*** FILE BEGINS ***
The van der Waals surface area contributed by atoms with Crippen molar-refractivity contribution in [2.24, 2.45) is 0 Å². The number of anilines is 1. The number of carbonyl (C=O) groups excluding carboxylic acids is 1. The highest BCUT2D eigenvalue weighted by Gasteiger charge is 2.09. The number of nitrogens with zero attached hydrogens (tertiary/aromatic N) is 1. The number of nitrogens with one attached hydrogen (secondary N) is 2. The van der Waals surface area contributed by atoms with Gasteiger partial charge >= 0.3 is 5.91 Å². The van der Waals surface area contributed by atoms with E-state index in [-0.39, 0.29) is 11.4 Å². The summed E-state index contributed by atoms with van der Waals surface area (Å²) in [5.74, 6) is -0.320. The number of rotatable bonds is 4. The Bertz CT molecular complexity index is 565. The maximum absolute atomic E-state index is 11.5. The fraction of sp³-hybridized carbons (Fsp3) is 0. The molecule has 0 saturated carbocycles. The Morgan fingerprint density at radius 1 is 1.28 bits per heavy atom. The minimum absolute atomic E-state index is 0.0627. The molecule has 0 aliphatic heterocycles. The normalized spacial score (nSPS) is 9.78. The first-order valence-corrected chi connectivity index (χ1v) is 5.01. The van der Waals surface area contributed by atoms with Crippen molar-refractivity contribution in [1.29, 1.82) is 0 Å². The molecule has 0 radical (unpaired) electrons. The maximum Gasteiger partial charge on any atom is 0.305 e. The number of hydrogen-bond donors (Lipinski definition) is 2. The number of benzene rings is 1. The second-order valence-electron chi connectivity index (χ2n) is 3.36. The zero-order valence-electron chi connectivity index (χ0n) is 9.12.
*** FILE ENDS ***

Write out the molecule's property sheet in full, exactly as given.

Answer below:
The van der Waals surface area contributed by atoms with Crippen molar-refractivity contribution in [2.24, 2.45) is 0 Å². The number of anilines is 1. The number of carbonyl (C=O) groups excluding carboxylic acids is 1. The highest BCUT2D eigenvalue weighted by Gasteiger charge is 2.09. The number of nitrogens with zero attached hydrogens (tertiary/aromatic N) is 1. The number of nitrogens with one attached hydrogen (secondary N) is 2. The van der Waals surface area contributed by atoms with Gasteiger partial charge >= 0.3 is 5.91 Å². The van der Waals surface area contributed by atoms with E-state index in [-0.39, 0.29) is 11.4 Å². The summed E-state index contributed by atoms with van der Waals surface area (Å²) in [5.74, 6) is -0.320. The number of rotatable bonds is 4. The Bertz CT molecular complexity index is 565. The maximum absolute atomic E-state index is 11.5. The fraction of sp³-hybridized carbons (Fsp3) is 0. The molecule has 0 saturated carbocycles. The Morgan fingerprint density at radius 1 is 1.28 bits per heavy atom. The minimum absolute atomic E-state index is 0.0627. The molecule has 0 aliphatic heterocycles. The normalized spacial score (nSPS) is 9.78. The first-order valence-corrected chi connectivity index (χ1v) is 5.01. The van der Waals surface area contributed by atoms with Crippen molar-refractivity contribution in [1.29, 1.82) is 0 Å². The molecule has 0 radical (unpaired) electrons. The maximum Gasteiger partial charge on any atom is 0.305 e. The number of hydrogen-bond donors (Lipinski definition) is 2. The number of benzene rings is 1. The second-order valence-electron chi connectivity index (χ2n) is 3.36. The zero-order valence-electron chi connectivity index (χ0n) is 9.12.